Tuesday, November 26, 2013

Supreme Court to Hear Religious Exemptions Cases

“He’s as decent as a minister!
He’s as sober as a judge!
He subscribes to ev’ry charity!
And his hobby’s making fudge!”

The Supreme Court announced today that it would hear a pair of cases challenging the ‘contraception mandate’ of the Affordable Care Act as applied to certain for-profit corporations owned by persons with stated religious objections to contraceptives.  Sebelius v. Hobby Lobby Stores and Conestoga Wood Specialty Stores v. Sebelius will likely be heard in March 2014 and decided by the Court in June 2014.

Among the many things the Affordable Care Act does is require health care plans for employees to cover certain preventive health care services, which by regulation include a number of forms of contraception by women.  The same implementing regulations exempt non-profit religious organizations with objections to providing some or all contraceptive services, and they establish an alternative mechanism for their employees to have contraceptive coverage.  For-profit corporations, however, are not exempt.

Numerous suits have been filed in courts across the country to this coverage mandate; the ACLU has a useful and largely comprehensive summary here.  Plaintiffs have relied on a federal statute, the Religious Freedom Restoration Act (“RFRA), and the Free Exercise Clause of the U.S. Constitution, claiming that those entitle them to exemption from the coverage requirements to  which they religiously object.  Courts have split on these claims.  In the Hobby Lobby case, the U.S. Court of Appeals for the Tenth Circuit ruled that RFRA exempted both for-profit corporations (such as Hobby Lobby, which has some 13,000 employees) and the corporations’ individual owners from the federal coverage requirement.  In the Conestoga Wood case, in contrast, the federal appeals court for the Third Circuit held that neither the Free Exercise Clause of the Constitution nor RFRA shielded a for-profit, secular corporation, employer of about 950 people, or its owners from the obligations of the Affordable Care Act.  In that court’s view, for-profit, secular corporations do not have rights under the First Amendment or RFRA to the free exercise of religion.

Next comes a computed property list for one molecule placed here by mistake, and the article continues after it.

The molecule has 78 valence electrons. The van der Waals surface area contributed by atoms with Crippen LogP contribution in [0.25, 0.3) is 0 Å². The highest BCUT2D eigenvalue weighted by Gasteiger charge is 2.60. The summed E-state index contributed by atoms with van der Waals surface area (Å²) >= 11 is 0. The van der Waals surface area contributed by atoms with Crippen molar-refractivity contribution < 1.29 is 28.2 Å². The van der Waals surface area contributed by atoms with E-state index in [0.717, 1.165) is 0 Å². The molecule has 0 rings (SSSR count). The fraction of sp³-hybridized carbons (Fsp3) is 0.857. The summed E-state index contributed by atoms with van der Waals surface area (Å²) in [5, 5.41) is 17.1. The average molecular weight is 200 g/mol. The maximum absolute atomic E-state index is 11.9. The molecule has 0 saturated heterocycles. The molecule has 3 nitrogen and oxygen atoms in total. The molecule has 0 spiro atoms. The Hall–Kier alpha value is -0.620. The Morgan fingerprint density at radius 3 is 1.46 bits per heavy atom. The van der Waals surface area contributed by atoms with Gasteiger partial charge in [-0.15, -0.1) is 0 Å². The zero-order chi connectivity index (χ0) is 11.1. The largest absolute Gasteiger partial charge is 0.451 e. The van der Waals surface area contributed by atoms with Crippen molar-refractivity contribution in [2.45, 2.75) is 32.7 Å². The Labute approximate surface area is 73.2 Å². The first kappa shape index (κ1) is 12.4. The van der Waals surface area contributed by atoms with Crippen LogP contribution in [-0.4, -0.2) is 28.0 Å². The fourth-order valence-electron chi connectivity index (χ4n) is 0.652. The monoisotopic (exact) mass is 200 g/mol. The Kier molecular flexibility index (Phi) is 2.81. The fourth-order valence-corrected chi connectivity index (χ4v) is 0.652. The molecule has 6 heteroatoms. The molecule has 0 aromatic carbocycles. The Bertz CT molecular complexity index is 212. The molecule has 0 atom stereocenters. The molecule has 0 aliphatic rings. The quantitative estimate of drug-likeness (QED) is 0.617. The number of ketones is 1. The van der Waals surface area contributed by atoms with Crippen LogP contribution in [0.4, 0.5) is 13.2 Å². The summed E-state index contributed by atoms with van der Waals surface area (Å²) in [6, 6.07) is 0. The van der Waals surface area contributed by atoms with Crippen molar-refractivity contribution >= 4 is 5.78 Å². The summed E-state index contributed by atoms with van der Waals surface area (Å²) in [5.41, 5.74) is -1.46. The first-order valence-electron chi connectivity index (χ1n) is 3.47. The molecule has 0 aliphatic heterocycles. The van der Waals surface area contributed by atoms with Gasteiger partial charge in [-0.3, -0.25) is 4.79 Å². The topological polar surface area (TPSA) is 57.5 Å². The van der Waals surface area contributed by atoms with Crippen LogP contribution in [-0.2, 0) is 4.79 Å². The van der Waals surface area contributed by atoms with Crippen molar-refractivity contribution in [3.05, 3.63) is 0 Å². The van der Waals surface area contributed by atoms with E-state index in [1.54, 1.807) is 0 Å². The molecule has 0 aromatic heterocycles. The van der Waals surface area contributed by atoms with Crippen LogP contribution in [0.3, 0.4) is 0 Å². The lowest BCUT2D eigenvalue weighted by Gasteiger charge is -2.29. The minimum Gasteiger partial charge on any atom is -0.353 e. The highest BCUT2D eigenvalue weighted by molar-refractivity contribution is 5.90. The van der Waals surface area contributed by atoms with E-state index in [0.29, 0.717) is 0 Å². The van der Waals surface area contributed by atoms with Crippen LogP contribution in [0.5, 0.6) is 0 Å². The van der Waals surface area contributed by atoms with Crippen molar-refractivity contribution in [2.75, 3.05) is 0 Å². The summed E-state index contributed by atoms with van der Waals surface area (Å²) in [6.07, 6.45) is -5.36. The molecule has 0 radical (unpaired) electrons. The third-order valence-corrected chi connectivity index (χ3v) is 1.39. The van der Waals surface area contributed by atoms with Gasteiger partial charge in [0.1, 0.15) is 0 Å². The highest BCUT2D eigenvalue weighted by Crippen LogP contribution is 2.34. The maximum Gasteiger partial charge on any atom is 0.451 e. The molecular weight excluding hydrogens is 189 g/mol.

The Supreme Court granted review in both cases, thus enabling it to address the scope of both the First Amendment’s guarantee of religious freedom and the extent of such freedom under RFRA, a federal statute passed by Congress to protect the exercise of religion more after the Court held that the Free Exercise Clause was not violated by neutral laws of general applicability, which here the government argues the Affordable Care Act’s coverage mandate is.  Although there is scant Supreme Court precedent for attributing religious exemption rights to secular, for-profit corporations, how this Court as constituted by the current Justices will likely rule is far from clear.  We may have to await oral arguments, probably in March, to get a better sense of how the Justices view this is

Thursday, November 7, 2013